We began to talk about race, and sometimes it was hard

A dialogue on race between a small group from South Berwick and a small group from Tuskegee began in Alabama and continued six months later in Maine.

By Guy Trammell Jr.

The night I met our new friends from South Berwick, who soon became family, there was a dialogue inside the TuskMac Community Development Corporation. In an evening of introductions, much more than names and vocations were included. We discussed how the ugly monster of racism had wounded and ravaged us all in different ways.

During our incredible visit to South Berwick six months later, we gathered one night at the Library. I learned it was previously a church, and the high ceiling and choir loft confirmed its original purpose. I was quite moved by the “Common Ground” display near the entrance. “Tuskegee” was clearly visible, with Tuskegee books and information for check out.

We were seated, with our hosts and a few new faces, to talk openly about on racism. A South Berwick police officer shared how he had to learn that teaching an African American teen male to drive safely involves more than how to park a car. He needs preparation for being stopped, by police officers, for “Driving While Black”, which is common in Alabama and throughout the U.S.

Many incidents were shared and specific issues were raised, including Confederate flag displays, and the experience of having attended a newly segregated Tuskegee school. Rage was expressed by people from both towns. However, I observed something much more important and overriding: those gathered that night seemed to be looking for understanding of the problem, and — solutions.

Into post-Civil War Alabama came Reconstruction, when formerly enslaved people were building homes, starting businesses and entering government positions. This sudden progress produced a backlash by White Citizens Councils and Knights of the White Camelia, who terrorized these African Americans by night and passed laws to prevent them from gaining more power.

Instead of organizing a force to “pay them back” with more terrorism, Lewis Adams, with Booker T. Washington created a school that produced an army of teachers who developed communities, with opportunities for these former slaves to grow and develop. Instead of attacking the nay sayers, they created an alternative. They baked a better batch of cookies and said, “Here, taste and see!”.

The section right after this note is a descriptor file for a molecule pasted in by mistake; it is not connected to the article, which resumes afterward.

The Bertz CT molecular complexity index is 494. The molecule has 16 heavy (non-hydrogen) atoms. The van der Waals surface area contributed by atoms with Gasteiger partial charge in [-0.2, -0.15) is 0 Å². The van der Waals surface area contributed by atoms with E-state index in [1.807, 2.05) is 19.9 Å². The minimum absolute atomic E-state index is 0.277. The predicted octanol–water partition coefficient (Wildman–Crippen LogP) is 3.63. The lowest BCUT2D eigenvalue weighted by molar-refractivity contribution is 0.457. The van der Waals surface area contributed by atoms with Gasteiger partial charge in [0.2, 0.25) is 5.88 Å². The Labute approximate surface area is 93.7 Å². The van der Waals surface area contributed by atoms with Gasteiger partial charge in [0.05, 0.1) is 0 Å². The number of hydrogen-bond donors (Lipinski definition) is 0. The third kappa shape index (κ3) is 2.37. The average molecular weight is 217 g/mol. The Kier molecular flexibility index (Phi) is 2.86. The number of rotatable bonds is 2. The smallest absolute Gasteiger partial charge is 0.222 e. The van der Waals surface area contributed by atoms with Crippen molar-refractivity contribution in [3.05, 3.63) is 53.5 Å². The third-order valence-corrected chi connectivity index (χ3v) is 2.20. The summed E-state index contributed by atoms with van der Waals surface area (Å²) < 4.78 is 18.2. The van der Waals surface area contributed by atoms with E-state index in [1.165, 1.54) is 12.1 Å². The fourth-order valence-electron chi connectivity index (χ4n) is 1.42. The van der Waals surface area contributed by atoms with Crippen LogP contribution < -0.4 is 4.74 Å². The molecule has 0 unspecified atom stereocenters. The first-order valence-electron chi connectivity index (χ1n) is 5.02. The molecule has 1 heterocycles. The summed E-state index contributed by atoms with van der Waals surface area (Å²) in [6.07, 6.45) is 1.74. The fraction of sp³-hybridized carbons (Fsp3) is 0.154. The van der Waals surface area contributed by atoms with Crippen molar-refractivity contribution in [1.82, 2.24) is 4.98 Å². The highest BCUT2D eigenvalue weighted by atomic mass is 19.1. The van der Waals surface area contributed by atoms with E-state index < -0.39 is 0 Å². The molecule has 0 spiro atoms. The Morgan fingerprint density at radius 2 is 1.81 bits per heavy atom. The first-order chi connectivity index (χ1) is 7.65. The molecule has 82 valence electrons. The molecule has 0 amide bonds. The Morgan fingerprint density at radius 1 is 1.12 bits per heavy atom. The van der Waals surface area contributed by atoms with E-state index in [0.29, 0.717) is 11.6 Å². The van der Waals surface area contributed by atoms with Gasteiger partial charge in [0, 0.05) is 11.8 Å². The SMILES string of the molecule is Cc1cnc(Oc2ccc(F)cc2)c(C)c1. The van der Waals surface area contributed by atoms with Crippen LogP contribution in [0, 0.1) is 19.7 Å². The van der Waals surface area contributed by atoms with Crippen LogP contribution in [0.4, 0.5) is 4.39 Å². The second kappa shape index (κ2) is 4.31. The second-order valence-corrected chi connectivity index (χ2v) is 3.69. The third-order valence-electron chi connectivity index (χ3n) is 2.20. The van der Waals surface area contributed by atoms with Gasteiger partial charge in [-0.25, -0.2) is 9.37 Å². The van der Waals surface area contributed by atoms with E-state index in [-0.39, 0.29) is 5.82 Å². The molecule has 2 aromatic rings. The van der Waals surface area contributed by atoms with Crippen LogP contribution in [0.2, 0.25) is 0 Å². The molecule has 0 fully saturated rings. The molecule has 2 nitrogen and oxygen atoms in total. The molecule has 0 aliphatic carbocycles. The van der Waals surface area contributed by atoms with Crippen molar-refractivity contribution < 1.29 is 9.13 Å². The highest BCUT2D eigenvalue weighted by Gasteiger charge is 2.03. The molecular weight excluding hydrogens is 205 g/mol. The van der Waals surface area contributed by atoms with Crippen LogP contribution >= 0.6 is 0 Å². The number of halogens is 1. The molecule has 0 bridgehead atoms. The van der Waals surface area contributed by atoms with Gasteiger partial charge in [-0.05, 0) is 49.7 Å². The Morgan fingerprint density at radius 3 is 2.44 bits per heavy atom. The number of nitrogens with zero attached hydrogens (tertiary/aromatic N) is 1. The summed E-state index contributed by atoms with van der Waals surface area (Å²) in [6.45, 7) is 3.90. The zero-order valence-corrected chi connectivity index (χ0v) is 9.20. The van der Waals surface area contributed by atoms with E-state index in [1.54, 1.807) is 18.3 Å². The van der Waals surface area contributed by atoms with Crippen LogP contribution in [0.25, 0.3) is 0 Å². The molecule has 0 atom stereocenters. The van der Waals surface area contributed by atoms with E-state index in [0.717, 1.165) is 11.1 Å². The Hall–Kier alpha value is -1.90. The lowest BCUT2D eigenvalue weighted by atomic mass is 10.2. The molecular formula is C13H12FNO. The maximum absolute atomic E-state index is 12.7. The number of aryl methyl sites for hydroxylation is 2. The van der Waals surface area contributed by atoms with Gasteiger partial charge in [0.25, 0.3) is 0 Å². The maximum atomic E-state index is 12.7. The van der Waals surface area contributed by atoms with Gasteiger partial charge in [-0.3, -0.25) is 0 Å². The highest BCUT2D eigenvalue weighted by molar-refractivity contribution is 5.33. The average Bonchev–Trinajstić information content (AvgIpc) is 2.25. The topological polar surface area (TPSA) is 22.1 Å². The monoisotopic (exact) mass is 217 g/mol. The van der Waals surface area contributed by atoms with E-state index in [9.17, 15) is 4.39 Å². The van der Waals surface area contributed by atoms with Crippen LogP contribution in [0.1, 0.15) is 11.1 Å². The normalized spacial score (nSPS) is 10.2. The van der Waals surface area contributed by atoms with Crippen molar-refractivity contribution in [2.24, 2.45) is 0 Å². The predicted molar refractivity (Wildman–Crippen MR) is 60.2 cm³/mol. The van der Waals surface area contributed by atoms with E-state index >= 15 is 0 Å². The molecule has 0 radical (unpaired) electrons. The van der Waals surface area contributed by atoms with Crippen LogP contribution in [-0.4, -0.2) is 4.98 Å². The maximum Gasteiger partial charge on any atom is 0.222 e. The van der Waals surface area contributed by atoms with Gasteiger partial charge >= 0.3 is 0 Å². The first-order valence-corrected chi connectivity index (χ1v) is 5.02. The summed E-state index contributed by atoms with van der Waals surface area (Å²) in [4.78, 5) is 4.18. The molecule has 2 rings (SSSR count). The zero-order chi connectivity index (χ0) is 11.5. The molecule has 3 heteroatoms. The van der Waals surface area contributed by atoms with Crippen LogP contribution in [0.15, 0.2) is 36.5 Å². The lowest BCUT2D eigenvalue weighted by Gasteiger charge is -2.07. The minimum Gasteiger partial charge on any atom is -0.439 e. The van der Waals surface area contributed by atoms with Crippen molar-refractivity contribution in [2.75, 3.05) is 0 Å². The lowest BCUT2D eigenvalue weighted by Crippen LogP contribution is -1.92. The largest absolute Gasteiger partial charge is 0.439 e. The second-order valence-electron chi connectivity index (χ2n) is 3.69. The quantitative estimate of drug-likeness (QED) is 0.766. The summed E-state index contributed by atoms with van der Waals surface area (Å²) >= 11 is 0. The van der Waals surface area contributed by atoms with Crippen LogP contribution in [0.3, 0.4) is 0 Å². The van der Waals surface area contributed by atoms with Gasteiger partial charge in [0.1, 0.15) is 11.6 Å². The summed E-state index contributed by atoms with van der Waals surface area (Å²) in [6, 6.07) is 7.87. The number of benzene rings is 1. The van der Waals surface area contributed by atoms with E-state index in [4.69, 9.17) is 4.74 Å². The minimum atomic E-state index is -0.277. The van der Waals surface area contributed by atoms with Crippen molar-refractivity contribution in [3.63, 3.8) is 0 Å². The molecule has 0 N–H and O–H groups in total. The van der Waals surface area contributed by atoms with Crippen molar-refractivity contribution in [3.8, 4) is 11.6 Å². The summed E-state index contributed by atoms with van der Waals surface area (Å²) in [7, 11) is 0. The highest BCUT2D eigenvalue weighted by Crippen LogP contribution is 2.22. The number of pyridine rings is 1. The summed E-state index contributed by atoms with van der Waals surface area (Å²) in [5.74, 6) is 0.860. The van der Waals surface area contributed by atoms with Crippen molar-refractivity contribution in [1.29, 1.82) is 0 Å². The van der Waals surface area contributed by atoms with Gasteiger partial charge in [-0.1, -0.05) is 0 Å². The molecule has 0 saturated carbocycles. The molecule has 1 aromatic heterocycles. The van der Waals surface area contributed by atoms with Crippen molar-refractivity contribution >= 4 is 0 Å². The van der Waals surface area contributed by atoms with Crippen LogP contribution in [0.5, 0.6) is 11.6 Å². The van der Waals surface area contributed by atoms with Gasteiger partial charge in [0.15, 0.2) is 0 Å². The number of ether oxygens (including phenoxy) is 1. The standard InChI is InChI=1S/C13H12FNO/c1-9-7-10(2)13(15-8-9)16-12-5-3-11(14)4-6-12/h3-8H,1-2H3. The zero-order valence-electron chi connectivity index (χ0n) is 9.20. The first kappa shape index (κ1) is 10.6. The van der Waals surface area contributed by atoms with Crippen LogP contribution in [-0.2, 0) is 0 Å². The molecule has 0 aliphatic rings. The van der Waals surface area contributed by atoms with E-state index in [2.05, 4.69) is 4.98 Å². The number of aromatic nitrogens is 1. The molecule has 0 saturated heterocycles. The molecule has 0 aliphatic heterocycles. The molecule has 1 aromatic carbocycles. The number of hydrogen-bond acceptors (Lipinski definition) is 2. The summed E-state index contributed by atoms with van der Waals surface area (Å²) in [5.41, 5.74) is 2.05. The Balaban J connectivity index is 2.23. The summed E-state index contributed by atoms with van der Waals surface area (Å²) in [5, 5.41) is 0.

Trying to attack or correct people who actively engage in racist actions will only weary us and wear us down. We should apply our minds in producing something better. I feel Stevie Wonder said it best at Aretha Franklin’s memorial service: “Let’s Make Love Great Again!”

By Amy Miller

How do you talk about race in 90 minutes? What do you say when today might be the only day, maybe in your whole life, that you, a white person, will sit in a room with nine black people and specifically address issues of race?

At the South Berwick library before the dialogue.

In just such a setting, a roomful of (white) people from South Berwick and nine (black) visitors from Tuskegee, Ala., set about to discuss what roles we might each play in issues of racial inequality in this country. I was there as an observer, not a participant. The “deliberative dialogue” at the South Berwick Pubic Library in May had been organized by a few of us on a committee that helped form a sister city relationship between South Berwick and Tuskegee.

Among the remarks I best remember were those of the generally reserved and soft-spoken Tuskegee mayor, who talked at length about what black people face – what he faces – when he is out in the white-dominated world – in other words when he leaves Tuskegee. One of many examples, he said he has been stopped by police more than once in just the next town over.

A Maine police officer made remarks complementing those of the mayor. He acknowledged the difficulty of his decision to attend the discussion, aware that police are often in the limelight when it comes to racial tensions. He indicated he only recently recognized the challenges facing black youth as they learn to drive and face a probability, at least in some communities, of being stopped and questioned more than white kids.

An African American woman asked why white people are so afraid of black people when we control almost all the power, money and media. The answers ranged from “I feel guilty” to “I actually am not afraid of black people.”

I came to the dialogue aware of how African Americans are treated differently – worse, – than me when they drive, not to mention shop, apply for jobs and basically be Americans. I believe the South Berwick folks at the dialogue also have a fairly profound understanding of the injustices faced by Black Americans.

And so there was a part of me that wished the conversation addressed how we might move forward. I wanted to know how people thought the Sister City relationship might work towards a better tomorrow. And I wanted to address the question of why it is so hard to discuss race outside a facilitated dialogue.

Ultimately, though, I came to see that listening might just be a first necessary step in healing. Reading statistics in the newspaper or seeing clips on TV is remote and intellectual. Listening to people who have become friends describe their reality lets us more viscerally understand our different experiences. Perhaps our African American guests were able to open up to us because of a growing trust between our communities and because they knew that afterwards we would drink wine, talk about children and plan our next visit.

As we get to know each other, it seems, this trust and our extensive common ground is what allows us to explore the also extensive divergence in our experience as human beings in America in 2018.

Share on facebook
Share on twitter
Share on linkedin